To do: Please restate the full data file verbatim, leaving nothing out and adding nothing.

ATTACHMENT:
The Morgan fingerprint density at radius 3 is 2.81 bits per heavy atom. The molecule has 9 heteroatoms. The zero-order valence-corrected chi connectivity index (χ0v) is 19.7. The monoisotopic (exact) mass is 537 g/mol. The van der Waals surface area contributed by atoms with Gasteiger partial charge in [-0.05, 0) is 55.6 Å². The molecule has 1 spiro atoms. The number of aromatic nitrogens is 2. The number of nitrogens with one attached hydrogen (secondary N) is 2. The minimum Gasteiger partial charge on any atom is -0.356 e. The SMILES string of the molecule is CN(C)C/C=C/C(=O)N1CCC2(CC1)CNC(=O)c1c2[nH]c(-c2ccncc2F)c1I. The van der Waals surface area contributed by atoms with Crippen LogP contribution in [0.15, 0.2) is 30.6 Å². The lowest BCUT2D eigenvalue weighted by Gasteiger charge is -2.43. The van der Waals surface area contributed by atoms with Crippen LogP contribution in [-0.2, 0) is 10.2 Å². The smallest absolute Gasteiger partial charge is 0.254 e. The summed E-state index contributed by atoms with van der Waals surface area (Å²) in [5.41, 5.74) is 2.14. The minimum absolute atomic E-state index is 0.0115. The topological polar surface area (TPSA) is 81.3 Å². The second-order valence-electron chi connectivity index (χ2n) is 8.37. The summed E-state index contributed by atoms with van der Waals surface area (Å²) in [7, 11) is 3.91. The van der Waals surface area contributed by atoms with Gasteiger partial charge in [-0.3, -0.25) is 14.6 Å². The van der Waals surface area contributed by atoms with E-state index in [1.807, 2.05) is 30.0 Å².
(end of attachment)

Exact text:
The Morgan fingerprint density at radius 3 is 2.81 bits per heavy atom. The molecule has 9 heteroatoms. The zero-order valence-corrected chi connectivity index (χ0v) is 19.7. The monoisotopic (exact) mass is 537 g/mol. The van der Waals surface area contributed by atoms with Gasteiger partial charge in [-0.05, 0) is 55.6 Å². The molecule has 1 spiro atoms. The number of aromatic nitrogens is 2. The number of nitrogens with one attached hydrogen (secondary N) is 2. The minimum Gasteiger partial charge on any atom is -0.356 e. The SMILES string of the molecule is CN(C)C/C=C/C(=O)N1CCC2(CC1)CNC(=O)c1c2[nH]c(-c2ccncc2F)c1I. The van der Waals surface area contributed by atoms with Crippen LogP contribution in [0.15, 0.2) is 30.6 Å². The lowest BCUT2D eigenvalue weighted by Gasteiger charge is -2.43. The van der Waals surface area contributed by atoms with Crippen LogP contribution in [-0.2, 0) is 10.2 Å². The smallest absolute Gasteiger partial charge is 0.254 e. The summed E-state index contributed by atoms with van der Waals surface area (Å²) in [5.41, 5.74) is 2.14. The minimum absolute atomic E-state index is 0.0115. The topological polar surface area (TPSA) is 81.3 Å². The second-order valence-electron chi connectivity index (χ2n) is 8.37. The summed E-state index contributed by atoms with van der Waals surface area (Å²) in [7, 11) is 3.91. The van der Waals surface area contributed by atoms with Gasteiger partial charge in [-0.3, -0.25) is 14.6 Å². The van der Waals surface area contributed by atoms with E-state index in [1.807, 2.05) is 30.0 Å².